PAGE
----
Using the fish trap as a metaphor, this public artwork demonstrates the consequences of the climate crisis when what’s caught in the trap is sea plastics instead of fish.

The devastating impacts of the climate crisis are already being seen in our local communities, and through their social practice work, the students are hoping to be a predecessor for change. You can also be a predecessor for change, by clicking the links below and seeing how you can act now.

Write to support the passing of the invasive species bill to Frank Pallone (U.S. representative for New Jersey’s 6th congressional district):

The New Jersey invasive species bill, S-2186/A-3677, sponsored by senators Bob Smith and Linda Greenstein, includes an initial list of invasive plants that could only be sold or cultivated with a permit from the state Department of Agriculture. To read the bill as it currently stands, go to:

To learn more about invasive species, go to the strike team website at

Resources on how the climate crisis affects us are listed below, along with how you can help:

Monmouth University’s Climate Crisis Teach-In:

Why Plant Native Plants:

What I Know About the Ocean:

Inspired by “Don’t Look Up”: Act Now on Climate Change | United Nations | Netflix

United Nations Global Goal 13: Climate Action

United Nations Global Goal 14: Life Below Water

Special thanks to Dr. Catherine Duckett for making this project possible.
-Dr. Catherine Duckett has planted 61 trees in her local community, private and public.
-She has created wildflower gardens at local schools.
-Runs climate teach-in lectures, teaching others about relevant issues.
-She has an example of no lawn. Homegrown natural park link.
-Native plant plants for free.
-Shades of green permaculture-free plans.

Leave No Trace – Death and Life

The goal of our project is to show that death is necessary to produce life.  Our idea changed many times throughout its creation. We originally intended to surround a flower with compostable materials to showcase decay giving way to life.  As we researched the nature of composting, we realized this was not the most realistic approach.  Instead, we opted to arrange stones in the outline of a human body and grow beans inside of the shape. The result was a public piece of bio art that represents deep ecology, and challenges our culture’s relationship to life and death.

Issues, Approaches, Strategy, Genre

  • This work is a public piece of bio art.
  • We focused on the issues of “waste,” and “systems.”  Waste because of the materials used to fertilize the beans, and systems because we are showcasing the relationship between decay and life. 
  • We took the approach of deep ecology, because we are challenging our culture’s relationship to the ideas of life and death.  
  • For strategy, we decided to celebrate the life that comes from death.

Relevant Artwork

Infinity Burial Project – Jae Rhim Lee

  • Examines modern funerary practices & embraces natural decomposition of the body
  • Uses fungi infused thread to remove toxins from within the body and soil around it, speed up decomposition, & return nutrients quicker 
  • Reinforces natural cycle of life

Throughout our research, we learned some fun facts regarding repurposing waste:

  • Composting can take as little as 10 minutes a week, on average.
  • Composting can reduce outdoor water expenses by up to 30%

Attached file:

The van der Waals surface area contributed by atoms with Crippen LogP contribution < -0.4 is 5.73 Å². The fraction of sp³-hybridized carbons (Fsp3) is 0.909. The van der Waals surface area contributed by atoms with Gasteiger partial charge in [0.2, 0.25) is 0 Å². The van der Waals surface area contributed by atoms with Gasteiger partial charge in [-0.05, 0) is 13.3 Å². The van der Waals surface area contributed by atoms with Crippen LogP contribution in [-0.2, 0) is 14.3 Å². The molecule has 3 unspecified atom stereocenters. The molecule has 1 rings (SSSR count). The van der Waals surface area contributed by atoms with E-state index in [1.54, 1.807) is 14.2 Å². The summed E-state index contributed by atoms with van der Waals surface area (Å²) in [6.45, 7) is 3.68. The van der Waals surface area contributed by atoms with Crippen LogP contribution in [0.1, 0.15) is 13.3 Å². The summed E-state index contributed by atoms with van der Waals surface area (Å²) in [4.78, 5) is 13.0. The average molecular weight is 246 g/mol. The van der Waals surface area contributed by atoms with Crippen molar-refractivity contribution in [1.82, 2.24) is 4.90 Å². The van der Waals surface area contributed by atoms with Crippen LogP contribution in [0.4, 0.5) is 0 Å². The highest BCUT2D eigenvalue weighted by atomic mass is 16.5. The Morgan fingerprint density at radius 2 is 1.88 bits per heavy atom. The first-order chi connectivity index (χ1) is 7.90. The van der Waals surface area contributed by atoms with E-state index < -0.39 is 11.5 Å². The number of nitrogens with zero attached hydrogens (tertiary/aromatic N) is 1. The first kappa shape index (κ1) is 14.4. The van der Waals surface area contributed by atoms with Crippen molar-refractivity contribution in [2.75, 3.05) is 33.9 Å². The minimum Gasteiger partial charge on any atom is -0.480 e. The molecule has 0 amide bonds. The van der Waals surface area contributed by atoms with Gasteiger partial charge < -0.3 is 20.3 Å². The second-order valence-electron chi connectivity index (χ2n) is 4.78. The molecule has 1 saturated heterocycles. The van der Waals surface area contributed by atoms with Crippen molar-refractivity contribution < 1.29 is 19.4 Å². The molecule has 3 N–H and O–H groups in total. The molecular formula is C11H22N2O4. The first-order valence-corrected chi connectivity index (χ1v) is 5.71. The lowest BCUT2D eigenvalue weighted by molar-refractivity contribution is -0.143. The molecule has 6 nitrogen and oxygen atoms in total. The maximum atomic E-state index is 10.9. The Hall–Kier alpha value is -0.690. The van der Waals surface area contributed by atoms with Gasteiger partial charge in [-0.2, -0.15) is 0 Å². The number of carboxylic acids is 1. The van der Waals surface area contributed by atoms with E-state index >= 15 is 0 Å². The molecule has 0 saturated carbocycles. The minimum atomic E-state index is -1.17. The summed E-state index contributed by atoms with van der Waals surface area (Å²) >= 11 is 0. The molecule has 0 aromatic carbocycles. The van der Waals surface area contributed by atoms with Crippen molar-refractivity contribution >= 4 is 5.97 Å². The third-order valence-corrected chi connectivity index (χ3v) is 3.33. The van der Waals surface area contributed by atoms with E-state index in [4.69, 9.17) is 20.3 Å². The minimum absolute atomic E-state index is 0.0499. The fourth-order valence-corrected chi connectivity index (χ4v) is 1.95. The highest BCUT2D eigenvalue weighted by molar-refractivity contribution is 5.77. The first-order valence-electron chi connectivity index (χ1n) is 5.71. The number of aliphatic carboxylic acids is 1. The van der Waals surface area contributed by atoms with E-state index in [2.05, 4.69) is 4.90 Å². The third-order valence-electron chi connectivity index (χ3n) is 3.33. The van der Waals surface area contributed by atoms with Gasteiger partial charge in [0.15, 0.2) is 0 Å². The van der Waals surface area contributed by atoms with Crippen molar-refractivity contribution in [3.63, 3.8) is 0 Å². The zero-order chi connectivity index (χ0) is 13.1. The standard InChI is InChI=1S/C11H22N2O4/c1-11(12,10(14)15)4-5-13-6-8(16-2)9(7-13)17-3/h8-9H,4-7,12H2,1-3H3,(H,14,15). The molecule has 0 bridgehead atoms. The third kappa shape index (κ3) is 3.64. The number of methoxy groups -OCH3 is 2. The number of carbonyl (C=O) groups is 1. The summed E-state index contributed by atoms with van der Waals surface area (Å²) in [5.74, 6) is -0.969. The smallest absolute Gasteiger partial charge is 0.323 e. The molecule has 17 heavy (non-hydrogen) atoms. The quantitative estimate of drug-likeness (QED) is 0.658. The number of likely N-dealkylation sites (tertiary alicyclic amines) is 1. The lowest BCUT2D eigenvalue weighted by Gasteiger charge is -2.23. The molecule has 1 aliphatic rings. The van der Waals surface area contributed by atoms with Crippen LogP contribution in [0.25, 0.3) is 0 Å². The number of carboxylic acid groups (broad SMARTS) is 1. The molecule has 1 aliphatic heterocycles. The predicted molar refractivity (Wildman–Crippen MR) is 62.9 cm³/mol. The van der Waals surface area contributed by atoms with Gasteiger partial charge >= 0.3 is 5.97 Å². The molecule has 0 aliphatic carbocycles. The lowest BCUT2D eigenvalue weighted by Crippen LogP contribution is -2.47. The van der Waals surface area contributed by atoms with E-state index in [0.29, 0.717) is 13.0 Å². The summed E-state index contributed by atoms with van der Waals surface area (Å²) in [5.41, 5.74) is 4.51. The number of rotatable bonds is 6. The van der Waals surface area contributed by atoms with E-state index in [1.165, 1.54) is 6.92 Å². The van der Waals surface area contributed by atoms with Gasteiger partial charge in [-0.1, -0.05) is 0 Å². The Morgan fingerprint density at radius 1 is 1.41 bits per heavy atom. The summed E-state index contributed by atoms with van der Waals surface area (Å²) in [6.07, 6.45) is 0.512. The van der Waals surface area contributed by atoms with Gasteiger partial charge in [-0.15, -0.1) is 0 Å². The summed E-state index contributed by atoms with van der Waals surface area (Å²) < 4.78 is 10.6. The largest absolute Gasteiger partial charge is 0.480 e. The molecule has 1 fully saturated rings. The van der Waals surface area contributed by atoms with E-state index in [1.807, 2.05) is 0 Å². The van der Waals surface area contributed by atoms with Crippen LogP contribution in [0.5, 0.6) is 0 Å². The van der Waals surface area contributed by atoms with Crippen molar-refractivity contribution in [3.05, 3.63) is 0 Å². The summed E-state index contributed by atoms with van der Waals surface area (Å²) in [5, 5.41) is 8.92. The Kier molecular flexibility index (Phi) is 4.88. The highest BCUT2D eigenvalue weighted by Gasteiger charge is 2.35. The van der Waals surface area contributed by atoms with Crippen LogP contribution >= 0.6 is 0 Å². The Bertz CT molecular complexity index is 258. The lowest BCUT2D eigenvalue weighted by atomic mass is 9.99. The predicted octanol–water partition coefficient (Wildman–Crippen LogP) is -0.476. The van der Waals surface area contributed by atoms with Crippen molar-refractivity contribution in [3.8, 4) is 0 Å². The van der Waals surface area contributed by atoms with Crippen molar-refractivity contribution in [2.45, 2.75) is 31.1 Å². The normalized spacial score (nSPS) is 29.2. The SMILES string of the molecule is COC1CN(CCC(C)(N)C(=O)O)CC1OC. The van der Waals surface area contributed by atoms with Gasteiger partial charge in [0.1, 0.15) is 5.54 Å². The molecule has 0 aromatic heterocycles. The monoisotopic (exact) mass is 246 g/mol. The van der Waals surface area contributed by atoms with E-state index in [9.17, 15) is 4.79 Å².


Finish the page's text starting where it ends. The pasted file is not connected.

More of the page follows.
Food for thought: If the 21.5 million annual tons of food waste were composted, it could reduce greenhouse gas emissions equivalent to taking over 2 million cars off the road.

Lending A Helping Hand

Feeding Chicken food scraps are not only good for the environment, but it is very beneficial for the chicken’s nutrition as well. Certain foods are proven to help speed up egg fertilization! Watermelon and other fruits carry Vitamins and antioxidants! Corn can help boost a chicken metabolism as well as regulate their body temperature! Any greens are a great treat for our feathered friends, they are full of vitamins and minerals that will help keep happy and healthy chickens!

Food Waste

Did you know that 14.7 million tons of food waste happen in the United States? The Land Fills are overflowing, but we can all take a step forward and prevent this! So how can you help? By composting or in this case by putting those scraps to good use! We can all come together and spread this awareness on how food waste affects our environment, also affects climate change. Landfills over time will decompose and release methane emissions. A greenhouse gas that is even more potent than carbon dioxide (Deer, 2022).

Community Giving Back

Community awareness of food waste is an important step for the future. By informing the community of where their scraps actually end up after they throw them in the garbage, we can create a ripple effect for the better. By feeding natural food waste to the chickens, we are eliminating the amount of waste that ends up in landfills as a community as well as giving back to the chickens that support us.

Why you should help?

By donating your scraps, you are helping to keep your food waste out of landfills and repurposing them for a greater good. We are feeding the food waste to chickens, but you can still help in other smaller ways at home by being conscious about what you are throwing away and even giving food scraps to other animals if it is safe for them to eat.

The Helpful Hand

We decided on the name “Helpful Hand” because the hand provides a natural symbol of generosity and vulnerability that brings out the themes that we wanted to express through our art piece. The idea of the Helpful Hand was to express gratitude and celebration for the chickens and their role in the environment as well as protecting their habitat. By making the hand out of food that the chickens could eat, we are not leaving a trace on the environment because we are building the sculpture to be completely eaten and essentially giving back to the chickens without leaving a footprint.